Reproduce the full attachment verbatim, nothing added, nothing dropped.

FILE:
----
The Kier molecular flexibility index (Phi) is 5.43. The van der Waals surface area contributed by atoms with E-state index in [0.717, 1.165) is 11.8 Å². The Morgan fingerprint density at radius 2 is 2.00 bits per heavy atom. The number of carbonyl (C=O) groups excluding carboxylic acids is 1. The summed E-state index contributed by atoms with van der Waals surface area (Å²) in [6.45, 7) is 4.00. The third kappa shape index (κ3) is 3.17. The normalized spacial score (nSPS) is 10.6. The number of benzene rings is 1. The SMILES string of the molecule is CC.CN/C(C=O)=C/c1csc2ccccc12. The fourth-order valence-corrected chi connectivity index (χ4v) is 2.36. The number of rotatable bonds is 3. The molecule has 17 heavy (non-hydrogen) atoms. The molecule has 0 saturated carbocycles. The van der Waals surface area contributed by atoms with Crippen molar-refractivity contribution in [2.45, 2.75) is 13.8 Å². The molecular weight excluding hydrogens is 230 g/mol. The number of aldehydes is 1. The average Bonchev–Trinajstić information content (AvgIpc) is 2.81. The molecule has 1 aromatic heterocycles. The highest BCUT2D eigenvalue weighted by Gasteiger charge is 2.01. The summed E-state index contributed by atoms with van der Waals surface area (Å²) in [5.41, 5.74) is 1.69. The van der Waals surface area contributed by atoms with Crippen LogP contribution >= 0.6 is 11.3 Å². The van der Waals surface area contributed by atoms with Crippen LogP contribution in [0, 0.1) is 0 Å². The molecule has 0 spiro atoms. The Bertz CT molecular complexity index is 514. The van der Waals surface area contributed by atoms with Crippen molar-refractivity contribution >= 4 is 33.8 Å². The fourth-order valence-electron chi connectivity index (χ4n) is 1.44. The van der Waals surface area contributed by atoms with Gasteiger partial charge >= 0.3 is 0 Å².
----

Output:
The Kier molecular flexibility index (Phi) is 5.43. The van der Waals surface area contributed by atoms with E-state index in [0.717, 1.165) is 11.8 Å². The Morgan fingerprint density at radius 2 is 2.00 bits per heavy atom. The number of carbonyl (C=O) groups excluding carboxylic acids is 1. The summed E-state index contributed by atoms with van der Waals surface area (Å²) in [6.45, 7) is 4.00. The third kappa shape index (κ3) is 3.17. The normalized spacial score (nSPS) is 10.6. The number of benzene rings is 1. The SMILES string of the molecule is CC.CN/C(C=O)=C/c1csc2ccccc12. The fourth-order valence-corrected chi connectivity index (χ4v) is 2.36. The number of rotatable bonds is 3. The molecule has 17 heavy (non-hydrogen) atoms. The molecule has 0 saturated carbocycles. The van der Waals surface area contributed by atoms with Crippen molar-refractivity contribution in [2.45, 2.75) is 13.8 Å². The molecular weight excluding hydrogens is 230 g/mol. The number of aldehydes is 1. The average Bonchev–Trinajstić information content (AvgIpc) is 2.81. The molecule has 1 aromatic heterocycles. The highest BCUT2D eigenvalue weighted by Gasteiger charge is 2.01. The summed E-state index contributed by atoms with van der Waals surface area (Å²) in [5.41, 5.74) is 1.69. The van der Waals surface area contributed by atoms with Crippen LogP contribution >= 0.6 is 11.3 Å². The van der Waals surface area contributed by atoms with Crippen LogP contribution in [0, 0.1) is 0 Å². The molecule has 0 spiro atoms. The Bertz CT molecular complexity index is 514. The van der Waals surface area contributed by atoms with Crippen molar-refractivity contribution >= 4 is 33.8 Å². The fourth-order valence-electron chi connectivity index (χ4n) is 1.44. The van der Waals surface area contributed by atoms with Gasteiger partial charge >= 0.3 is 0 Å².